Finally, Fig. 31 summarizes the results, showing the cosmic particle rate, divided by the average rate, vs. latitude measured by POLA-01 on board of the sailboat Nanuq, once all corrections have been applied, including the latter for time drift. A uniform behaviour is found within an unprecedented precision of \(\pm 1\)%.

Conclusions

The PolarquEEEst experiment, installed on the sailing boat Nanuq, has carefully measured the cosmic particle rate at sea level in the extreme northern latitude interval \(66^{\circ } \div 82^{\circ }\) N, where no accurate and systematic measurements were available. The measured cosmic rate, after corrections, does not show any evidence of dependence on either the geographic or geomagnetic latitude where it was measured, thus indicating a constant cosmic ray flux in the latitude range considered, within a \(\pm 1\)% accuracy. This result, obtained at sea level in an almost unmeasured region well beyond the Arctic Circle, confirms the trend already observed almost one century ago, in the 1930s, and is consistent with the effects of the Earth magnetic field near the North Pole.

In order to understand the origin of the residual fluctuations in the measured rate, not correlated with latitude, data have also been analyzed in conjunction with the ones of two twin reference detectors installed inside two high schools in Nesodden (Norway) and Bra (Italy) and of an additional cosmic neutron detector located at Oulu (Finland). Many of the observed features in the rates are common, leading to the conclusion that they are actually due to a common external cause.

After the Polarquest2018 mission, one of the PolarquEEEst detectors (POLA-01) was used to take data on cosmic rays in a tour on the road along the Italian peninsula and thereafter in Germany and Switzerland, with the aim to obtain a complete scan, with the same detector, of the cosmic particle rate over a wider latitude interval. The results obtained will be presented in a forthcoming paper.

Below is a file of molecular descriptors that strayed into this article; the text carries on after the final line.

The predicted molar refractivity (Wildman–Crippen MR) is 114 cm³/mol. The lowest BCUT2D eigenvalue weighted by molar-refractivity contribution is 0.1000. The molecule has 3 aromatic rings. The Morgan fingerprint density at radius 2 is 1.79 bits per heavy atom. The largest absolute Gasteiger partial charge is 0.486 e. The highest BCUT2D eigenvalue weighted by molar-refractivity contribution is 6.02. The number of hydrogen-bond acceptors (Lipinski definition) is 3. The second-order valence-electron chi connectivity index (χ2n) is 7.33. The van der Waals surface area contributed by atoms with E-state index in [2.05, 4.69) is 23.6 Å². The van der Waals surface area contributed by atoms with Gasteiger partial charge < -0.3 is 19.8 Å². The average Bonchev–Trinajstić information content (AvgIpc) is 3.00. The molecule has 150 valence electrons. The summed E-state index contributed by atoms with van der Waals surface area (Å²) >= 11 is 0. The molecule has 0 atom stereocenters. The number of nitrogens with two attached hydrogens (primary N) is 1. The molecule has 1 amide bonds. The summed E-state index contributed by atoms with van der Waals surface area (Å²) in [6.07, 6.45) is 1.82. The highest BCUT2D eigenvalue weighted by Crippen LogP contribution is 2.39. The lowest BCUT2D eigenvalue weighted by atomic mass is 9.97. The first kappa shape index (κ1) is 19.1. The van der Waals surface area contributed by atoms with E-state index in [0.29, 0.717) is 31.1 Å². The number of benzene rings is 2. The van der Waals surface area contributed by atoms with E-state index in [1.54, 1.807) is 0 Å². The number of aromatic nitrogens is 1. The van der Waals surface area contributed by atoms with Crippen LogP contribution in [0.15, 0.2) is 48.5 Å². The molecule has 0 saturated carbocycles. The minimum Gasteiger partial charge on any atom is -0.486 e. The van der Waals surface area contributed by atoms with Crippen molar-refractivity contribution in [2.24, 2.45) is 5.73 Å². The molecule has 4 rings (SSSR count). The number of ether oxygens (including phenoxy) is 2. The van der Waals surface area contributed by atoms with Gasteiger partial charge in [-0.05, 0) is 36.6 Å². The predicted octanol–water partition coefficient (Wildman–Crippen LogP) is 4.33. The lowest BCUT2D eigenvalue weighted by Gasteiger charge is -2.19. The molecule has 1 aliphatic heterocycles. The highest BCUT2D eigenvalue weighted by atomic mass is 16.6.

Data Availability Statement

This manuscript has associated data in a data repository. [Authors’ comment: Data are freely available at the EEE monitor website: https://eee.centrofermi.it/monitor/.]

Change history

  • 28 September 2020

    In the original version of this article, the names of four authors were missing in the author list: L. Perasso, O. Pinazza, C. Pinto and S. Pisano.

Notes

  1. The channel numbering scheme, used here and in the following Figures, groups together SiPMs from the same side of the two scintillator planes. So, 0 and 1 channels label the two SiPMs of one of the long side of the top scintillator plane, and 2 and 3 the corresponding SiPMs on the bottom plane. 4 and 5 label the SiPMs on the short side of the top plane, moving counterclockwise, 6 and 7 the corresponding on the bottom plane, and so on, covering all the sixteen channels for each detector.

  2. This rate variation, further measured with one of the POLA detectors on ground over a much longer period of time (nearly one year long), appears to be season dependent and is currently under investigation.

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Acknowledgements

We thank for the strong support P. Catapano, leader of the Polarquest2018 naval expedition, P. Gallinelli, designer and skipper of Nanuq, and M. Struik, L. Machet and A. Rolandi and the whole crew for their help during the voyage with POLA-01. We thank the students and teachers of the Nesodden Videregående Skole and of the Liceo “Giolitti-Gandino” in Bra for hosting POLA-02 and POLA-03, and all students and teachers who took part in the construction of the POLA detectors at CERN in May 2018. We thank the personnel of the CNAF and ReCaS, the data centers where data of the EEE and PolarquEEEst experiments were stored for subsequent analysis. We also warmly thank the designers and operators of the Oulu Neutron Monitor detector and the Sodankylä Geophysical Observatory, whose data were used in this paper. M.Battaglieri is supported by the U.S. Department of Energy, Office of Science, Office of Nuclear Physics, under contract DE-AC05-06OR23177

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Correspondence to M. Abbrescia, M. N. Mazziotta or F. Noferini.

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The original version of this article was revised: the names of four authors were missing in the author list, namely L. Perasso, O. Pinazza, C. Pinto and S. Pisano.

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Abbrescia, M., Avanzini, C., Arlandoo, M. et al. New high precision measurements of the cosmic charged particle rate beyond the Arctic Circle with the PolarquEEEst experiment. Eur. Phys. J. C 80, 665 (2020). https://doi.org/10.1140/epjc/s10052-020-8213-2